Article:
The Allenel Hotel
Author: Grace Shackman
Former president Gerald Ford and his wife, Betty, spent their wedding night at Ann Arbor’s Allenel Hotel in 1948. “I thought I was giving her a great treat,” Ford recalled in a 1975 visit to Ann Arbor. “I paid for that a thousand times.”
In her autobiography, The Times of My Life, Betty Ford writes, “You never stayed above the second floor at the Allenel Hotel because it was such a fire trap you wanted to be sure you could jump.” The newlyweds were in Ann Arbor because Jerry wanted to see Michigan play Northwestern the next day. (Betty left after the first half.) And they stayed at the Allenel because the nearly eighty-year-old firetrap was still the best hotel in town.
The Allenel was the direct descendant of Cook’s Temperance House, which opened in 1836. Owner Solon Cook and his wife, Anna, were teetotalers. (Anna managed the Ladies Total Abstinence Benevolent Society, and Solon was a trustee of the Presbyterian Church.) A harness maker, Solon Cook exchanged saddles and harnesses for produce, lumber, and feed for his horses, who pulled the “omnibus” that took hotel guests to and from the train station. The Cooks ran the hotel until after the Civil War, enlarging it twice.
In 1871, the wooden Cook’s Hotel was demolished and replaced by a four-story brick building. The Cooks had retired by then, but the new hotel retained their name and a reputation as “the” destination for visitors to town. In 1896, presidential candidate William Jennings Bryan stayed at Cook’s and gave a speech standing on the marquee above the entrance. According to contemporary accounts, Huron Street was jammed as far as the eye could see.
On Christmas morning in 1910, the hotel was badly damaged by a fire that started in the basement. No one was hurt, but some of the guests barely escaped. After two months of remodeling the hotel reopened, boasting the latest in luxuries: telephones in every room and an electric elevator. It was renamed the Allenel—a blend of the words Allen (presumably after Ann Arbor founder John Allen) and hotel.
The hotel was remodeled again in 1928, after Angelo Poulos and Ted Dames took it over. Distant relatives, the two men had known each other as boys growing up in Kapsi, Greece (now Artisimon). Both came to the United States as young men, Dames to Chicago and Poulos to Ann Arbor. Poulos owned the Ann Arbor Restaurant at 215 South Main and in 1923, he invited Dames to Ann Arbor when he needed help to build the Michigan Theater.
Poulos’s nephew James Maharis remembers that his uncle and Dames worked very well together. Dames’s widow, Inez Dames, agrees, recalling that Poulos was the more reserved of the two, while her husband was the more outgoing. Active in the Greek community, Poulos was one of the founders of St. Nicholas Greek Orthodox Church.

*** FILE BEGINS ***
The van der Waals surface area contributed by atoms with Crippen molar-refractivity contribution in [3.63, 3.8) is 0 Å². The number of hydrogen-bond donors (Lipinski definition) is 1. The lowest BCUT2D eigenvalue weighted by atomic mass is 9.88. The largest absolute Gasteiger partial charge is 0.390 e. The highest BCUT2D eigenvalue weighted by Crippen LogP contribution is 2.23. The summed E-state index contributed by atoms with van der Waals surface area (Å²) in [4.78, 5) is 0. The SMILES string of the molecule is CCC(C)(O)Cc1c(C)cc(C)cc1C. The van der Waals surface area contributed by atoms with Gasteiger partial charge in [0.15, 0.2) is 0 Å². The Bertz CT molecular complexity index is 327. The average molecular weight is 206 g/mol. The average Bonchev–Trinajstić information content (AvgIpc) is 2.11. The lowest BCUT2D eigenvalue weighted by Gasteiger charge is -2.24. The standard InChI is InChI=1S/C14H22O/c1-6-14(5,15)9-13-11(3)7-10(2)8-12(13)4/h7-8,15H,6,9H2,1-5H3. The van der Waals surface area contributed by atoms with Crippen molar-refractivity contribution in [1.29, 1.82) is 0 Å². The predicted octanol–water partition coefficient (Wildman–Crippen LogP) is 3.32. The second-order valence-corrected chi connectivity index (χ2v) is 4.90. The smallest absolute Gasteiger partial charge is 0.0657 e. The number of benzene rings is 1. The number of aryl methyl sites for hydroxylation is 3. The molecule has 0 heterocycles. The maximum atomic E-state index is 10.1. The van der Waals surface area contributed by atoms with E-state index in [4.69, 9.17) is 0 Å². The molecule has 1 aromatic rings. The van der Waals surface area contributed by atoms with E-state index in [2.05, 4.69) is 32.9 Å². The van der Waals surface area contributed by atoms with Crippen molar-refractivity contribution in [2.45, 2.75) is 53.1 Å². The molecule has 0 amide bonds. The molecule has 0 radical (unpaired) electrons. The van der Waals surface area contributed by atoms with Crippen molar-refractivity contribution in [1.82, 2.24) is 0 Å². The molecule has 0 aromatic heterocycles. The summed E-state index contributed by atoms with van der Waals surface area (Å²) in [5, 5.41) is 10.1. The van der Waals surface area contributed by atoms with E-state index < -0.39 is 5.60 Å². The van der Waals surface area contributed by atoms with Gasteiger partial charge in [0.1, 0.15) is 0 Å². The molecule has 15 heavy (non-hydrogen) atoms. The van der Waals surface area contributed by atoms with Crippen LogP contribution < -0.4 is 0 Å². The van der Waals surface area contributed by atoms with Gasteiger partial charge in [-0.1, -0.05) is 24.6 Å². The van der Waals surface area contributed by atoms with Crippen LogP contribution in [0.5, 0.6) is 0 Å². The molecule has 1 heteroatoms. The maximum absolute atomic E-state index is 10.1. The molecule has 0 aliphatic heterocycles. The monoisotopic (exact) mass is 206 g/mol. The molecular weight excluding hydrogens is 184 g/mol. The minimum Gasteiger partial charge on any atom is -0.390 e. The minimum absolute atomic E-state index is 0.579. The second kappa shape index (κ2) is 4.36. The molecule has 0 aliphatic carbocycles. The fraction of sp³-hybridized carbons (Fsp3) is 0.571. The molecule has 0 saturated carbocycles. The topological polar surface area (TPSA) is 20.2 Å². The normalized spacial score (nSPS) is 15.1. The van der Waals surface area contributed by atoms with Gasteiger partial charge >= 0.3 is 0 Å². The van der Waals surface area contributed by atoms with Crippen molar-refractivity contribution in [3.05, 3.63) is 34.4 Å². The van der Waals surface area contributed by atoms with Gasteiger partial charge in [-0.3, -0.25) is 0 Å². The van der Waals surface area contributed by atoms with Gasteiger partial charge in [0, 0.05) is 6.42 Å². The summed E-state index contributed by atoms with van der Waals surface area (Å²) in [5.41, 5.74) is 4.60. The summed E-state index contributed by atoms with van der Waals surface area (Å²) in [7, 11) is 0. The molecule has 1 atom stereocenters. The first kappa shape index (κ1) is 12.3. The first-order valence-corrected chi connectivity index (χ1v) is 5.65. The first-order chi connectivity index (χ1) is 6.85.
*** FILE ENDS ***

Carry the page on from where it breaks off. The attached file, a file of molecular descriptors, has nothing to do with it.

Dames became the Allenel’s manager, settling into a two-room suite on the second floor. According to Maharis, Poulos “lived on West Washington Street and walked to the hotel every morning before six. He would do most of the buying during the morning hours. Mr. Dames would come down around eleven and start his day. . . . Everyone worked the same--seven days a week.”
About a dozen employees lived in small rooms on the fourth floor—cooks, waitresses, bellboys, and a retired chef who cooked for the staff dining room. The public dining room, off Fourth Avenue, became one of the town’s most elegant eating places. The Tap Room, accessible from either Fourth or Huron, served breakfast, casual meals, and drinks. The kitchen also prepared food for the private Town Club, which had its quarters in the hotel--Jerry and Betty Ford ate their first dinner as a married couple in the Town Club.
Rare steaks were a favorite in the dining room. Poulos’s brother-in-law, James Colovos, carved the turkeys and hams, and Maharis’s parents, Stella Poulos Maharis and Nick Maharis, took care of the salads and ice-cream pie a la mode was always popular. While guests dined, three musicians played soft chamber music. On football Saturdays there were lines for the dining room all day long. After the game, the U-M band often marched through the hotel’s public rooms, playing as they went.
Unless people had university connections and could book the League or the Union, the Allenel’s upstairs banquet room was just about the only place for large events. Alice and Lawrence Ziegler held their wedding rehearsal dinner there, and Pat and Ed Murphy’s wedding brunch was there. The Washtenaw County Medical Society, the Young Republicans, and various service clubs held their meetings there and the May Festival was always celebrated with a big banquet for the visiting orchestra.
Poulos died in 1943, at age fifty-three, of a heart attack. Dames tried to retire in 1952 but, unhappy with the way things were being done in his absence, moved back in 1958. By then, however, the Allenel’s days were numbered. The Town Club had moved to West Washington in 1957; the dining room had closed, leaving only the Tap Room, and the building was showing its great age. In 1964, Dames and Poulos’s heirs sold the hotel. It was torn down and replaced with a Sheraton Inn, which opened in 1967.
Though far bigger--202 rooms instead of 60--the new hotel never achieved its predecessor’s pivotal role. Highway traffic no longer came through the downtown, and most travelers began staying closer to the expressways. Meanwhile, two closer hotels, the new Campus Inn and the renovated Bell Tower Hotel, won most of the U-M trade. After going through several name and ownership changes, the Ann Arbor Inn closed permanently in 1990. Construction is now under way to convert the building into 116 apartments for seniors.